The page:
August 14, 2017

Should You Implement a BioAwareism Plan?

 |  By: Alison Wedig

Farmers care about their animals and take precautions to ensure cow safety, comfort, and health. This includes emphasis on biosecurity to protect the herd from disease transmission outside the dairy.

But biosecurity is just one part of mitigating disease transmission. There are steps to take beyond biosecurity to take better control and decrease the risks of diseases entering the farm.

BioAwareism is a term used to describe an integrated approach to managing disease challenges. According to Michael Bolton, D.V.M., Technical Services Manager, Merck Animal Health there are three bioawareism components that can be interwoven in a strategy to manage animal health:

  • Biosecurity: threats from outside the dairy
  • Biocontainment: disinfection and hygiene
  • Prevention: vaccination, colostrum management, etc.

“BioAwareism is increasingly important for dairy producers as retailers and consumers need reassurance that dairy producers are working hard to keep disease pressure low in order to keep all food as safe as possible,” reports Danelle Bickett-Weddle, DVM, with the Iowa State University College of Veterinary Medicine.

A holistic approach
“A cow cannot distinguish where a disease or infection comes from,” Bolton says. “We must think about Bioawareism as a holistic approach to managing pathogens on your farm.”

While some pathogens might not be detrimental diseases, Bickett-Weddle says preventing all types of exposure levels is important. “In the dairy industry, we have been fortunate to not have any bad diseases that cause a lot of death or high production losses, like some of the partners in the swine or poultry industry. Yet there are still diseases out there that rob our production every day,” she says. “Therefore, the focus of biosecurity is to target the diseases we live with each day on the farm and do a better job managing them.”

BioAwareism Factors:

Many factors including farm size, biosecurity managers, and protocols come into play in order to implement BioAwareism onto a farm. Knowing where to start is often the hardest part.

“Every dairy should start with their herd veterinarian who they have built a relationship with,” Bolton says. “An on-farm veterinarian is familiar with the specific operation and how diseases are transmitted, which allows a better understanding of the contamination risks.”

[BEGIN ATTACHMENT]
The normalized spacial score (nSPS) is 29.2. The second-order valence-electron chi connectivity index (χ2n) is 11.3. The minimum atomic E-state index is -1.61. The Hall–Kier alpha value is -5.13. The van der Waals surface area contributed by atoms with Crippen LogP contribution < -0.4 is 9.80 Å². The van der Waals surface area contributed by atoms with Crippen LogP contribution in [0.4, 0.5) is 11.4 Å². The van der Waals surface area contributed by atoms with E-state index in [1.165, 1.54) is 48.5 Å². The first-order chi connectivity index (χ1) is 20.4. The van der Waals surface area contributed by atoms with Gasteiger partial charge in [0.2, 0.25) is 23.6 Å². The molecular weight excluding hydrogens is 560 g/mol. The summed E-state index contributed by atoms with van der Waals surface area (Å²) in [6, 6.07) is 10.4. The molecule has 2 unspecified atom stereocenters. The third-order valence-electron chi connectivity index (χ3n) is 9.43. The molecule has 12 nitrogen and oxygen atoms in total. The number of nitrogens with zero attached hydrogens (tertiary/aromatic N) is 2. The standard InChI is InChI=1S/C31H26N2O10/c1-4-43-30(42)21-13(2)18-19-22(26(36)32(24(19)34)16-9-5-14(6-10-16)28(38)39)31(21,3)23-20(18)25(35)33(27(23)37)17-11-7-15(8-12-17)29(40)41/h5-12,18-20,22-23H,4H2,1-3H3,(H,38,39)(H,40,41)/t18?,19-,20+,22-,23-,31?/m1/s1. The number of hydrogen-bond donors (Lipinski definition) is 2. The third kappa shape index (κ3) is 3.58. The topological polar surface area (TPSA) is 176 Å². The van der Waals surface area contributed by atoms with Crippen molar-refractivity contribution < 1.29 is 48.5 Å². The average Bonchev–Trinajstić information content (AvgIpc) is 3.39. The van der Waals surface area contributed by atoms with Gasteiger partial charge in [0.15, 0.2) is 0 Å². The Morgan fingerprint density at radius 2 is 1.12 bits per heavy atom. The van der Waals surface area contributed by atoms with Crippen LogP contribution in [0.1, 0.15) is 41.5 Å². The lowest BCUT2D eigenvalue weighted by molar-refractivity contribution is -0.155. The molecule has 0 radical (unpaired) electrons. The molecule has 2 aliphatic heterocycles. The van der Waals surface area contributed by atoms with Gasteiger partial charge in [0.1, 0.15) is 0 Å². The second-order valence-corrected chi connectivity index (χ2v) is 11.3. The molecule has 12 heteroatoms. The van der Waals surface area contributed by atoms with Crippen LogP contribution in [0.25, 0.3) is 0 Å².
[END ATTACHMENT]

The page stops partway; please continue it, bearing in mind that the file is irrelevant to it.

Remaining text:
The producer’s risk tolerance can be another factor. For instance, some producers may have high-end show cows that need extra attention as they travel across the country and exposed to other diseases. Some farms raise heifers on another farm and need to worry about the disease pressures as those animals transition back into the herd.

The veterinarian will be able to establish protocols for farm employees to follow in order to address these needs and determine the best plan to eliminate disease infiltration.

Should you designate a BioAwaresim Manager?

Today many dairies have managers that focus on the herd, reproduction, and nutrition needs as it allows a worker to specialize their knowledge. Therefore, having someone in charge of biosecurity allows more to be accomplished and protocols to be written specifically for each individual farm.

A biosecurity manager is ideally someone who knows the farm well. This knowledge would allow them to understand the three important factors that Bolton focuses on within biosecurity, including bringing animals onto the farm, farm access points, and animal immune status.

Ideally, a BioAwareism program should start with a veterinarian’s counsel to create a plan. An employee may be given more responsibilities, but that person should have in-depth understanding of all biosecurity aspects of the operation.  

Allowing someone to focus on biosecurity will allow protocols and plans to be written, and more importantly, put someone in charge who can help prevent disease challenges, ensuring the health of the cattle on the operation.

“One of the most important aspects of the BioAwareism plan is to address the producer’s concerns. Starting with the specific disease and management challenges of their operation and designing the BioAwareism plan accordingly will address these issues,” says Bickett-Weddle.